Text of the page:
How America Became a Country That Lets Little Kids Go Homeless
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"As a society, we bear responsibility for creating this second disaster and for responding to its aftermath," concludes the report, before detailing how many states fall short in working to prevent family homelessness and in taking care of families who've lost their homes.
"Many places in the country don't have shelters," says DianeNilan , an advocate for the homeless who ran several family shelters in Illinois and since 2005 has traveled around the country raising awareness about homeless families ( Hear Us). "In some cases, you have to travel five or six counties over to get to a shelter. Often they're filled or gender-segregated. Then the family has to decide whether to sleep in a car, or to farm the kids out to friends, or split up," Nilan says.
The Southern states, which are also some of the nation's poorest, have the worst access to homeless shelters: of Mississippi's (poverty rate 25.87 percent) 82 counties, only 17 offer a family homeless shelter, according to the Red, White and Blue Book , which compiles information about services for homeless families. There are 23 in Alabama. Louisiana's homelessness rate doubled between 2007 and 2009, and that year researchers estimated that 30 percent of the state's homeless families ended up sleeping in their cars or in abandoned buildings.
A motel is another less-than-ideal option . "These are families who have jobs paying minimum wage salaries, so they turn to motels, get stuck in this cycle of having to pay all their income for housing to avoid the streets," Nilan says.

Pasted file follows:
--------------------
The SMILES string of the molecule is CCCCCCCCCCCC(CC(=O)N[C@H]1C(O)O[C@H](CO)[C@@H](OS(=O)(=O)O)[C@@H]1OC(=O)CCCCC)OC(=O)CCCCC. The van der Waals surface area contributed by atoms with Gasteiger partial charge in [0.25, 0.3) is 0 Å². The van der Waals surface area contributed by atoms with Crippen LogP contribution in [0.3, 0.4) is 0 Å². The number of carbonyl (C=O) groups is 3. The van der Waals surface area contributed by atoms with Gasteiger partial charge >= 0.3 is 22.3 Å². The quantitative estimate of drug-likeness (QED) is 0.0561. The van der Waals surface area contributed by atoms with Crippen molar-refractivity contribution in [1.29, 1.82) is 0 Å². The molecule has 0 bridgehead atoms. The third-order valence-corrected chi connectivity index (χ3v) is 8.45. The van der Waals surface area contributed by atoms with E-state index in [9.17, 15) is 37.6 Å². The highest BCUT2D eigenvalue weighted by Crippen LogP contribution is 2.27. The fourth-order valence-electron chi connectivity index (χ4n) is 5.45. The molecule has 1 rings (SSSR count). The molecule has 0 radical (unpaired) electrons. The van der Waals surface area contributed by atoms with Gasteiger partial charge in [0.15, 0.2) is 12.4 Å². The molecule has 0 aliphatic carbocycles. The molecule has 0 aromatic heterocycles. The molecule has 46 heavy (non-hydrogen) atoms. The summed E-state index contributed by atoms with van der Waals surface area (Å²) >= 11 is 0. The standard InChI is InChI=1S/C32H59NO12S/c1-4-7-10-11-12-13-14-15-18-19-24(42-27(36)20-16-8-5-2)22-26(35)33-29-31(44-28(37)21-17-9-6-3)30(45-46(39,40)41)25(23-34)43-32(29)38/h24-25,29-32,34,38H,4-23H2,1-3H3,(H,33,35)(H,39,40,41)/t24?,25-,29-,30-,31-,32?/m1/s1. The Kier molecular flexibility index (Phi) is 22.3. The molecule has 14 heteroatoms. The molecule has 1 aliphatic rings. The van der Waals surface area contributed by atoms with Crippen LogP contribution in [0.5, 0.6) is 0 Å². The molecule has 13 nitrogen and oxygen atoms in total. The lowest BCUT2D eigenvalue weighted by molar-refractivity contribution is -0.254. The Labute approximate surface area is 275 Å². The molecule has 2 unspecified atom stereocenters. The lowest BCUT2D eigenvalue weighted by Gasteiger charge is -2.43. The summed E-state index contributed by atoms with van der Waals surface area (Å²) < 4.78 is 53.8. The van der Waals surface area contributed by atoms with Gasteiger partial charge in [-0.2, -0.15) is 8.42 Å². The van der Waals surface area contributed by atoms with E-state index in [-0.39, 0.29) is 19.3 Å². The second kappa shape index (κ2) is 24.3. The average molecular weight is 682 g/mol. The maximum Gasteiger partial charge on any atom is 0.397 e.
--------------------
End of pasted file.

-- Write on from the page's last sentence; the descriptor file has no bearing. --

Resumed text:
Given how little low-income Americans get paid and how much they get charged for rent in many parts of the country, it's actually a miracle that even more families haven't been pushed out of their homes. In California, the average two-bedroom rental requires a $26-an-hour salary while minimum wage in the state is $8, according to a National Low Income Housing Coalition study.
Here's what happened to a family Nilan met in Florida. The parents both worked at restaurants in New Orleans, but Hurricane Katrina wiped out their jobs and their home and sent them to Nashville. When "the floods came back and upended them again ," they asked their 8-year-old daughter where she wanted to go. "Disney World!" she said. Not a bad idea, they figured, since tourist traps are filled with restaurants where they could find jobs. But when they got there they couldn't find steady work (Orlando has an 8.7 percent unemployment rate). Sometimes the mom had a job, sometimes the dad did. Mostly the jobs were part-time and temporary. To make ends meet, Nilan says, they rented one of the beds in their motel room to a 53-year-old homeless vet. DIY homeless shelter.
An interesting fact about family homelessness: before the early-1980s, it did not exist in America, at least not as an endemic, multi-generational problem afflicting millions of poverty-stricken adults and kids. Back then, the typical homeless family was a middle-aged woman with teenagers who wound up in a shelter following some sort of catastrophic bad luck like a house fire. They stayed a short time before they got back on their feet.
In the 1980s, family homelessness did not so much begin to grow as it exploded, leaving poverty advocates and city officials stunned as young parents with small children overwhelmed the shelter system and spilled into the streets. In New York City, the rate of homeless people with underage kids went up by 500 percent between 1981 and 1995. Nationally, kids and families made up less than 1 percent of the homeless population in the early 1980s, according to advocate and researcher Dr. EllenBassuk . HUD estimates put the number at 35 percent of people sleeping in shelters in 2010.